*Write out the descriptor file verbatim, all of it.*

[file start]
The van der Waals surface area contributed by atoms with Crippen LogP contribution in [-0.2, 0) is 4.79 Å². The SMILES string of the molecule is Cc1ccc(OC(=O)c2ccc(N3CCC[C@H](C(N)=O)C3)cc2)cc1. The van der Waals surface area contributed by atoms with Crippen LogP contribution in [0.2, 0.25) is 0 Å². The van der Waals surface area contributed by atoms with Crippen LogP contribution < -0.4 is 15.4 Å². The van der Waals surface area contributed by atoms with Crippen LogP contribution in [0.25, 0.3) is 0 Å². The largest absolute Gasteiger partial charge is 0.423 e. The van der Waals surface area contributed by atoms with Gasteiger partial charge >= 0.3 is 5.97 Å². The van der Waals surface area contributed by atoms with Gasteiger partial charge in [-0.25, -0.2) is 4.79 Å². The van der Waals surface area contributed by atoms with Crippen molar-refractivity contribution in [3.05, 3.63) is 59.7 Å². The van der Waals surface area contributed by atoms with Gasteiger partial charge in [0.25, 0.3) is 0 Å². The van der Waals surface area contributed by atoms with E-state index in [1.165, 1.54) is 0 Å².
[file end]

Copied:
The van der Waals surface area contributed by atoms with Crippen LogP contribution in [-0.2, 0) is 4.79 Å². The SMILES string of the molecule is Cc1ccc(OC(=O)c2ccc(N3CCC[C@H](C(N)=O)C3)cc2)cc1. The van der Waals surface area contributed by atoms with Crippen LogP contribution in [0.2, 0.25) is 0 Å². The van der Waals surface area contributed by atoms with Crippen LogP contribution < -0.4 is 15.4 Å². The van der Waals surface area contributed by atoms with Crippen LogP contribution in [0.25, 0.3) is 0 Å². The largest absolute Gasteiger partial charge is 0.423 e. The van der Waals surface area contributed by atoms with Gasteiger partial charge >= 0.3 is 5.97 Å². The van der Waals surface area contributed by atoms with Gasteiger partial charge in [-0.25, -0.2) is 4.79 Å². The van der Waals surface area contributed by atoms with Crippen molar-refractivity contribution in [3.05, 3.63) is 59.7 Å². The van der Waals surface area contributed by atoms with Gasteiger partial charge in [0.25, 0.3) is 0 Å². The van der Waals surface area contributed by atoms with E-state index in [1.165, 1.54) is 0 Å².